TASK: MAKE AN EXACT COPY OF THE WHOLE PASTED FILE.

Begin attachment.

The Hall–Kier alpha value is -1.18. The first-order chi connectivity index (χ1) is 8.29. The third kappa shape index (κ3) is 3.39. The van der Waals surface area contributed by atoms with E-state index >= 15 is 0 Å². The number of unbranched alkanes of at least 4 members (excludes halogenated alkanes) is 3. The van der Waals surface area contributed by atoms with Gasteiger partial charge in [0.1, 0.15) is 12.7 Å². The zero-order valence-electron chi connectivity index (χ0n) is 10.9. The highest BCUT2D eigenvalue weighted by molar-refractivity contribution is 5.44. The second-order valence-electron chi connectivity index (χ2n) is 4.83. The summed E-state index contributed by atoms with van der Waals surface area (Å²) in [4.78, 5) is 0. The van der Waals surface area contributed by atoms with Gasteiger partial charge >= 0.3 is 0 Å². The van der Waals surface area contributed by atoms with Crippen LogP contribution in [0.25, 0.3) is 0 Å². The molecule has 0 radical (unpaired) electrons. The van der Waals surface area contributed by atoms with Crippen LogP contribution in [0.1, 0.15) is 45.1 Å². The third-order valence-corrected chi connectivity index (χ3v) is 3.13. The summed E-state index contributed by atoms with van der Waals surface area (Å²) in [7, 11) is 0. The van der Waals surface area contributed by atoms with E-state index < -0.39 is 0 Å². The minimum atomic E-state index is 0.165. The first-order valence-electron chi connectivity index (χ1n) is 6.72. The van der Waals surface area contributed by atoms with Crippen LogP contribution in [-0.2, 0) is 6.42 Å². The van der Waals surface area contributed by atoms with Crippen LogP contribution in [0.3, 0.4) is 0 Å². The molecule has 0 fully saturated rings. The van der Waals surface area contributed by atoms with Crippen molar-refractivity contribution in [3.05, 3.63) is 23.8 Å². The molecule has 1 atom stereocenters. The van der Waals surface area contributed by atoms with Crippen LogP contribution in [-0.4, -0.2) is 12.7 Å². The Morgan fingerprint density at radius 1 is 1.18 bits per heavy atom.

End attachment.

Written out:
The Hall–Kier alpha value is -1.18. The first-order chi connectivity index (χ1) is 8.29. The third kappa shape index (κ3) is 3.39. The van der Waals surface area contributed by atoms with E-state index >= 15 is 0 Å². The number of unbranched alkanes of at least 4 members (excludes halogenated alkanes) is 3. The van der Waals surface area contributed by atoms with Gasteiger partial charge in [0.1, 0.15) is 12.7 Å². The zero-order valence-electron chi connectivity index (χ0n) is 10.9. The highest BCUT2D eigenvalue weighted by molar-refractivity contribution is 5.44. The second-order valence-electron chi connectivity index (χ2n) is 4.83. The summed E-state index contributed by atoms with van der Waals surface area (Å²) in [4.78, 5) is 0. The van der Waals surface area contributed by atoms with Gasteiger partial charge >= 0.3 is 0 Å². The van der Waals surface area contributed by atoms with Crippen LogP contribution in [0.25, 0.3) is 0 Å². The molecule has 0 radical (unpaired) electrons. The van der Waals surface area contributed by atoms with Crippen LogP contribution in [0.1, 0.15) is 45.1 Å². The third-order valence-corrected chi connectivity index (χ3v) is 3.13. The summed E-state index contributed by atoms with van der Waals surface area (Å²) in [7, 11) is 0. The van der Waals surface area contributed by atoms with E-state index < -0.39 is 0 Å². The minimum atomic E-state index is 0.165. The first-order valence-electron chi connectivity index (χ1n) is 6.72. The van der Waals surface area contributed by atoms with Crippen LogP contribution in [-0.2, 0) is 6.42 Å². The van der Waals surface area contributed by atoms with Crippen LogP contribution in [0.3, 0.4) is 0 Å². The molecule has 0 fully saturated rings. The van der Waals surface area contributed by atoms with Crippen molar-refractivity contribution in [3.05, 3.63) is 23.8 Å². The molecule has 1 atom stereocenters. The van der Waals surface area contributed by atoms with Crippen LogP contribution in [-0.4, -0.2) is 12.7 Å². The Morgan fingerprint density at radius 1 is 1.18 bits per heavy atom.